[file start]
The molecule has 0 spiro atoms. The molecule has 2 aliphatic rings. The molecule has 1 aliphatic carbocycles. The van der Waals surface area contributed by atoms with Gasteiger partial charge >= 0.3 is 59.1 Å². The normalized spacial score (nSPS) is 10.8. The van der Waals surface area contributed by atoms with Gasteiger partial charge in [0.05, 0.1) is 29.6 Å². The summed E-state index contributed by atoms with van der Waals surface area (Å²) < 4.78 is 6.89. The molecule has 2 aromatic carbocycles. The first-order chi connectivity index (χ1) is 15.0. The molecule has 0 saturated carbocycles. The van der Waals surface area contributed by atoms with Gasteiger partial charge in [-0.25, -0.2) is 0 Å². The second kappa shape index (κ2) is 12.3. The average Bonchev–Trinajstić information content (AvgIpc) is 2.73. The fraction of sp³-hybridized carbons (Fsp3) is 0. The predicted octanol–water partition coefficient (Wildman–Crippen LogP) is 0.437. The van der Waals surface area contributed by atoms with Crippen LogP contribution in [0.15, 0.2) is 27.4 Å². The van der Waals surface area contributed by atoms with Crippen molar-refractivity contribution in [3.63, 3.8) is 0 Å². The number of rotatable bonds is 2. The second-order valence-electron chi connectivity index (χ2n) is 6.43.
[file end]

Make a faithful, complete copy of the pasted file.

The molecule has 0 spiro atoms. The molecule has 2 aliphatic rings. The molecule has 1 aliphatic carbocycles. The van der Waals surface area contributed by atoms with Gasteiger partial charge >= 0.3 is 59.1 Å². The normalized spacial score (nSPS) is 10.8. The van der Waals surface area contributed by atoms with Gasteiger partial charge in [0.05, 0.1) is 29.6 Å². The summed E-state index contributed by atoms with van der Waals surface area (Å²) < 4.78 is 6.89. The molecule has 2 aromatic carbocycles. The first-order chi connectivity index (χ1) is 15.0. The molecule has 0 saturated carbocycles. The van der Waals surface area contributed by atoms with Gasteiger partial charge in [-0.25, -0.2) is 0 Å². The second kappa shape index (κ2) is 12.3. The average Bonchev–Trinajstić information content (AvgIpc) is 2.73. The fraction of sp³-hybridized carbons (Fsp3) is 0. The predicted octanol–water partition coefficient (Wildman–Crippen LogP) is 0.437. The van der Waals surface area contributed by atoms with Crippen LogP contribution in [0.15, 0.2) is 27.4 Å². The van der Waals surface area contributed by atoms with Crippen molar-refractivity contribution in [3.63, 3.8) is 0 Å². The number of rotatable bonds is 2. The second-order valence-electron chi connectivity index (χ2n) is 6.43.